The last Invasion...

Then the Dragon of Wessex
Was dragged in the dust;
And Cole, the old squire,
The last of the Saxons
Was despoiled, driven from his place,
His estate seized by Turgis,
Turgis, the Norman…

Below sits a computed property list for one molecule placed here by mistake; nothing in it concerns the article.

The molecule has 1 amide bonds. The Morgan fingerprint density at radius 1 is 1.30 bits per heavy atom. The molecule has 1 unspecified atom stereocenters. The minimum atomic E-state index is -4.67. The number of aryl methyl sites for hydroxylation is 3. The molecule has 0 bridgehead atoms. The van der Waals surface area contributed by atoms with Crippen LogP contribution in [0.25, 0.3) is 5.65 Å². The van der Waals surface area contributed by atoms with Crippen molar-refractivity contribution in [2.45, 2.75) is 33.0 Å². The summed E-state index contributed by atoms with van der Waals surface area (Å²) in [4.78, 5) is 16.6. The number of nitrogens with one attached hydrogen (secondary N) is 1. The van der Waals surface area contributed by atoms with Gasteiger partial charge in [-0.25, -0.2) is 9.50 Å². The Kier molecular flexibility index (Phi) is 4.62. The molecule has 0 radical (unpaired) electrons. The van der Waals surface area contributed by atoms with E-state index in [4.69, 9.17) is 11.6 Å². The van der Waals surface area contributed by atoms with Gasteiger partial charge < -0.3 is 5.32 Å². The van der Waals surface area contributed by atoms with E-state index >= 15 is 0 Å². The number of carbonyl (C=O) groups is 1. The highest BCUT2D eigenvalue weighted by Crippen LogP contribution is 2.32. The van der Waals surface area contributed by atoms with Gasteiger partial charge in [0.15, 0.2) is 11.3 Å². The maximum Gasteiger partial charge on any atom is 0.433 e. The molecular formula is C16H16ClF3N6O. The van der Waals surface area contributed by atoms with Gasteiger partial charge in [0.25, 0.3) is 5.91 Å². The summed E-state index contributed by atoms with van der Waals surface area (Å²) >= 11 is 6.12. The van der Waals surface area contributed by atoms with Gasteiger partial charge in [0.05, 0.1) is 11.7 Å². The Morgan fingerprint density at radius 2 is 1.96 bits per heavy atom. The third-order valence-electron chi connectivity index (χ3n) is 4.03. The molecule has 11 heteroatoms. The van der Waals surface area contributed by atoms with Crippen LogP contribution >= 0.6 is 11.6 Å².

Cole or Colo, was the last Saxon. He was dispossessed by the Norman Turgis, who swore faith and fealty to his liege lord, William de Mohun. The extent of the village was now 500 acres, a fifth of it woodland, the remainder mainly arable and pasture, indicating the agricultural nature of Saxon settlement. At this time Nunney is mentioned in the Domesday book as Nonin or Nouin, and is recorded as being given to William de Mohun, Lord of Dunster and Brewham, who received Dunster Castle and fifty-five manors in Somerset from his patron, Duke William. The village now consisted of two manors: Nunney Glaston was connected with the Abbey of Glastonbury, a connection which can be traced from a charter made by King Edred, in which the village is called Nuni. The manor of Nunney Delamere (or Delamare), which took its name from that family, provides the main connection with the castle. In 1260, the manor was recorded as belonging to Henry de Montfort, one of the many sons of Simon de Montfort, Earl of Leicester. He obtained in 1260 a royal grant for a market to be held in Nunney every Wednesday, and permission to hold a fair once a year for three days, on the eve, day, and morrow of St. Martin – 11th November. The market died out many years ago, but the fair continued into the nineteenth century. It is not known exactly when the church was built, but some Saxon fragments survive which indicate the existence of the church in those turbulent days, and a heavy Norman font represents a later period of history. In the thirteenth century a de Montfort re-built it, and Arthur Mee tells us that the proud possession of the church is a stone effigy of Sir John Delamere. He lies on a windowsill in the north aisle, above four other tombs which seem to have been casually disposed near him. Two are of Sir John Paulet and his wife Constance, he wearing a tabard and a Lancastrian collar, his lady a long veil. The two other figures, in Elizabethan costume, no doubt represent the successors to the Paulets – Richard Prater and his wife.

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